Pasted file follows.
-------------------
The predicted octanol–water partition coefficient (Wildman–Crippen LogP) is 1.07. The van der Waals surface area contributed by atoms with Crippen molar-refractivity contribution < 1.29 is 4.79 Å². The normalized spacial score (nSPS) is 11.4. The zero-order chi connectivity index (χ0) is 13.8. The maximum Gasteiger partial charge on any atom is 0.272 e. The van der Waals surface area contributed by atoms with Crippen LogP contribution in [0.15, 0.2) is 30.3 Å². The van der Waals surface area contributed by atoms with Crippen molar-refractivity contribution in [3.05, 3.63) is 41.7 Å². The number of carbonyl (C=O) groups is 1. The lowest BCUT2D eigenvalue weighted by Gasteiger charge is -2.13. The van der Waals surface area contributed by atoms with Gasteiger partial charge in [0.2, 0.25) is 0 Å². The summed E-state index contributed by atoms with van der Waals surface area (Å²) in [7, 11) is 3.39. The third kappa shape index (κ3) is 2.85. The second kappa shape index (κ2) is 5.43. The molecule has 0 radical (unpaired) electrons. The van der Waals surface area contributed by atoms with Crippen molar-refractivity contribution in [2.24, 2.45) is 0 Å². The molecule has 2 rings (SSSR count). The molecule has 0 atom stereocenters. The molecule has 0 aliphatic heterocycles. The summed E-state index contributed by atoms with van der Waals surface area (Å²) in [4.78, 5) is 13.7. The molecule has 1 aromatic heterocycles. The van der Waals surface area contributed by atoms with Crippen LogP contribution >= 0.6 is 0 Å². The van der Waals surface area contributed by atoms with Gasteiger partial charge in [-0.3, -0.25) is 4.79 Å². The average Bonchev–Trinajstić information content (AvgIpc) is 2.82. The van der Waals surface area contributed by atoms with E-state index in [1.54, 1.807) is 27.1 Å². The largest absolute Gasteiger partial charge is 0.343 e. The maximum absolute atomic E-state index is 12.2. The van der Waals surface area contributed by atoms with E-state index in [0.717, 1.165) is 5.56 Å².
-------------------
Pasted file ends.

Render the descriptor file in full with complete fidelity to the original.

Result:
The predicted octanol–water partition coefficient (Wildman–Crippen LogP) is 1.07. The van der Waals surface area contributed by atoms with Crippen molar-refractivity contribution < 1.29 is 4.79 Å². The normalized spacial score (nSPS) is 11.4. The zero-order chi connectivity index (χ0) is 13.8. The maximum Gasteiger partial charge on any atom is 0.272 e. The van der Waals surface area contributed by atoms with Crippen LogP contribution in [0.15, 0.2) is 30.3 Å². The van der Waals surface area contributed by atoms with Crippen molar-refractivity contribution in [3.05, 3.63) is 41.7 Å². The number of carbonyl (C=O) groups is 1. The lowest BCUT2D eigenvalue weighted by Gasteiger charge is -2.13. The van der Waals surface area contributed by atoms with Gasteiger partial charge in [0.2, 0.25) is 0 Å². The summed E-state index contributed by atoms with van der Waals surface area (Å²) in [7, 11) is 3.39. The third kappa shape index (κ3) is 2.85. The second kappa shape index (κ2) is 5.43. The molecule has 0 radical (unpaired) electrons. The van der Waals surface area contributed by atoms with Crippen molar-refractivity contribution in [2.24, 2.45) is 0 Å². The molecule has 2 rings (SSSR count). The molecule has 0 atom stereocenters. The molecule has 0 aliphatic heterocycles. The summed E-state index contributed by atoms with van der Waals surface area (Å²) in [4.78, 5) is 13.7. The molecule has 1 aromatic heterocycles. The van der Waals surface area contributed by atoms with Crippen LogP contribution >= 0.6 is 0 Å². The van der Waals surface area contributed by atoms with Gasteiger partial charge in [-0.3, -0.25) is 4.79 Å². The average Bonchev–Trinajstić information content (AvgIpc) is 2.82. The van der Waals surface area contributed by atoms with E-state index in [1.54, 1.807) is 27.1 Å². The largest absolute Gasteiger partial charge is 0.343 e. The maximum absolute atomic E-state index is 12.2. The van der Waals surface area contributed by atoms with E-state index in [0.717, 1.165) is 5.56 Å².